Diane Jorkasky, MD, is Executive Vice President, Chief Medical Officer, and Head of Development at Complexa Inc. (Berwyn, PA), a patient-focused, science-driven, clinical stage biopharmaceutical company developing a novel class of compounds, Nitrated Fatty-Acids, for the safe and effective treatment of debilitating fibrotic and inflammatory diseases. She has over 30 years of experience in the pharmaceutical industry across all phases of clinical research and development for a broad range of drugs in multiple therapeutic areas. Diane currently serves on the Board of Directors for OSE Immunotherapeutics (Paris, France), the Scientific Advisory Boards of Sigilon (Cambridge, MA) and Alzheon (Framingham, MA) and the Strategic Advisory Board of BioMotiv. She is also a member of the faculty at the University of California at San Francisco and Uniformed Service of Health Sciences Medical Schools. She serves on the executive committee of the American Course on Drug Development and Regulatory Science. Diane has published over 100 peer-reviewed articles and teaches internationally on drug development. She received her MD from the University of Pennsylvania, where she also completed her nephrology fellowship. In 2016, she was awarded the Elizabeth Kirk Rose Woman in Medicine Award by the University of Pennsylvania. She holds board certifications in clinical pharmacology, nephrology and internal medicine. Diane obtained her BA in Chemistry from the College of Wooster, where she was honored with the Distinguished Graduate award in 2013.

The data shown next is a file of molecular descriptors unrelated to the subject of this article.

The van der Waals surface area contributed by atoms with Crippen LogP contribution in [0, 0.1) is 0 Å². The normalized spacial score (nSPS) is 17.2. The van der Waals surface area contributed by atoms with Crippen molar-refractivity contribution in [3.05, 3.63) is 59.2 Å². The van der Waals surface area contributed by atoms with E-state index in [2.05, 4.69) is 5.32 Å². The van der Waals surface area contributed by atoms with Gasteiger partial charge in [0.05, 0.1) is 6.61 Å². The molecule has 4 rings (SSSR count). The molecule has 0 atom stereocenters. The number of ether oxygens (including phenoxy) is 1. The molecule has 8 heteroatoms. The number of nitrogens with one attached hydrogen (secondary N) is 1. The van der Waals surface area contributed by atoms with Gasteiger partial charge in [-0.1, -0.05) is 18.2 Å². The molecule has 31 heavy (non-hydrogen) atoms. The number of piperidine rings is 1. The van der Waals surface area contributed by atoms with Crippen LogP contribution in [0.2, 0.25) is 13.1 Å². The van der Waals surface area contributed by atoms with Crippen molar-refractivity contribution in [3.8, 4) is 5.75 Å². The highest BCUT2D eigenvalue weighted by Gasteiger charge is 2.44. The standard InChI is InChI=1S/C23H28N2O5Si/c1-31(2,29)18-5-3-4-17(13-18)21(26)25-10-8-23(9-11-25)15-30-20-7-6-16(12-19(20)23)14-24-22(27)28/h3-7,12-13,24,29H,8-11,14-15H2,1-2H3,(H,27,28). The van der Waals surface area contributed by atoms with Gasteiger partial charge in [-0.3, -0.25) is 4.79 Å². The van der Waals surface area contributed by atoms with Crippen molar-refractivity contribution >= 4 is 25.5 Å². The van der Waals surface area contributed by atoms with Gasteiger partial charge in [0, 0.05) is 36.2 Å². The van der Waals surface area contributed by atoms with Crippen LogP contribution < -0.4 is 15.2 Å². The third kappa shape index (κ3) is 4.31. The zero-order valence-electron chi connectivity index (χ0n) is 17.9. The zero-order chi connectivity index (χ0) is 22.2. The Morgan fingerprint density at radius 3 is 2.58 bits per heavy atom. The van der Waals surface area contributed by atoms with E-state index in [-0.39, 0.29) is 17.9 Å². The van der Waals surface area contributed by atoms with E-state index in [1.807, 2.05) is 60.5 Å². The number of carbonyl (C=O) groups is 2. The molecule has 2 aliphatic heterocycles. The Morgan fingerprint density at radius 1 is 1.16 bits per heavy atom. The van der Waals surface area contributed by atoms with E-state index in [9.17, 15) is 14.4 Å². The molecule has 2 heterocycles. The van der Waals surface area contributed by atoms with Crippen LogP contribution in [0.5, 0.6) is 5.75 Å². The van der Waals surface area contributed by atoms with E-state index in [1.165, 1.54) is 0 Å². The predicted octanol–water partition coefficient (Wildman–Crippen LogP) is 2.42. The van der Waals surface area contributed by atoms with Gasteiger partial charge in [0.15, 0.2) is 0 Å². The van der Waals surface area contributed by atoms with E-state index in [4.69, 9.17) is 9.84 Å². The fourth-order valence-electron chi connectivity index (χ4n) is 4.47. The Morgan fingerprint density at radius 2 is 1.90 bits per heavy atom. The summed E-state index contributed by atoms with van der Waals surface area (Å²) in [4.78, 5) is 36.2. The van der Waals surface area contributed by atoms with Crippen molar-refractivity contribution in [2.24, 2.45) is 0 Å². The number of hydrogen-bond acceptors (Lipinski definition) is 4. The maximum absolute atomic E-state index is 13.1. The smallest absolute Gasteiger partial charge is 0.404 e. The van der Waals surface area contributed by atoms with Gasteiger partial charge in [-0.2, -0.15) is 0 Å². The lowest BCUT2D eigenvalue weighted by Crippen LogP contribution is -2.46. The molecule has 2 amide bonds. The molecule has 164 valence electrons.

Jenna Henderson, ND
New Paltz, NY
FSGS and Minimal Change patients from all over the world consult with our naturopathic clinic, Holistic Kidney. Many of them are looking for alternatives to medications or as adjunct therapy for when medications help somewhat but they are still not able to reach full remission. Naturopathic doctors are the only healthcare professionals with broad training in both botanical medicine and pharmacology. I can tell if a particular herb would work well with a patient’s current prescription medications. I don’t encourage patients to abruptly stop any medication, but over time, we may be able to reduce the need for some medications.